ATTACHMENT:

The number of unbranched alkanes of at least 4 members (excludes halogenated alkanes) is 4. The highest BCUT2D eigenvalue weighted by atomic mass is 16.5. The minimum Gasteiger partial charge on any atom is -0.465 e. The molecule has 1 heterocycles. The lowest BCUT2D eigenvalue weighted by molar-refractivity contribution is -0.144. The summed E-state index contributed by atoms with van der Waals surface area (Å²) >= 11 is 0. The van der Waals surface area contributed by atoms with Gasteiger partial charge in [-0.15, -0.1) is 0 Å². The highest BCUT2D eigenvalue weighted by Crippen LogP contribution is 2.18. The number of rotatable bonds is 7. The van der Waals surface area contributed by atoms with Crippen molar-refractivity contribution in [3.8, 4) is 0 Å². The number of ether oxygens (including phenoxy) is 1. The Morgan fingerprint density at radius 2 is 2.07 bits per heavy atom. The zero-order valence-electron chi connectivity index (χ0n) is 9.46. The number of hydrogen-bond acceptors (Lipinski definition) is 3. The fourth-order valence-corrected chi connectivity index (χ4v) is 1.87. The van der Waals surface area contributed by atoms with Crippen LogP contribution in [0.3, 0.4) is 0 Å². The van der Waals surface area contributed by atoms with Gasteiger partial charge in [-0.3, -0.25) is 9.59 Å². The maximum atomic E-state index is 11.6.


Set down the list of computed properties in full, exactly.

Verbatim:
The number of unbranched alkanes of at least 4 members (excludes halogenated alkanes) is 4. The highest BCUT2D eigenvalue weighted by atomic mass is 16.5. The minimum Gasteiger partial charge on any atom is -0.465 e. The molecule has 1 heterocycles. The lowest BCUT2D eigenvalue weighted by molar-refractivity contribution is -0.144. The summed E-state index contributed by atoms with van der Waals surface area (Å²) >= 11 is 0. The van der Waals surface area contributed by atoms with Gasteiger partial charge in [-0.15, -0.1) is 0 Å². The highest BCUT2D eigenvalue weighted by Crippen LogP contribution is 2.18. The number of rotatable bonds is 7. The van der Waals surface area contributed by atoms with Crippen molar-refractivity contribution in [3.8, 4) is 0 Å². The number of ether oxygens (including phenoxy) is 1. The Morgan fingerprint density at radius 2 is 2.07 bits per heavy atom. The zero-order valence-electron chi connectivity index (χ0n) is 9.46. The number of hydrogen-bond acceptors (Lipinski definition) is 3. The fourth-order valence-corrected chi connectivity index (χ4v) is 1.87. The van der Waals surface area contributed by atoms with Crippen LogP contribution in [0.3, 0.4) is 0 Å². The van der Waals surface area contributed by atoms with Gasteiger partial charge in [-0.3, -0.25) is 9.59 Å². The maximum atomic E-state index is 11.6.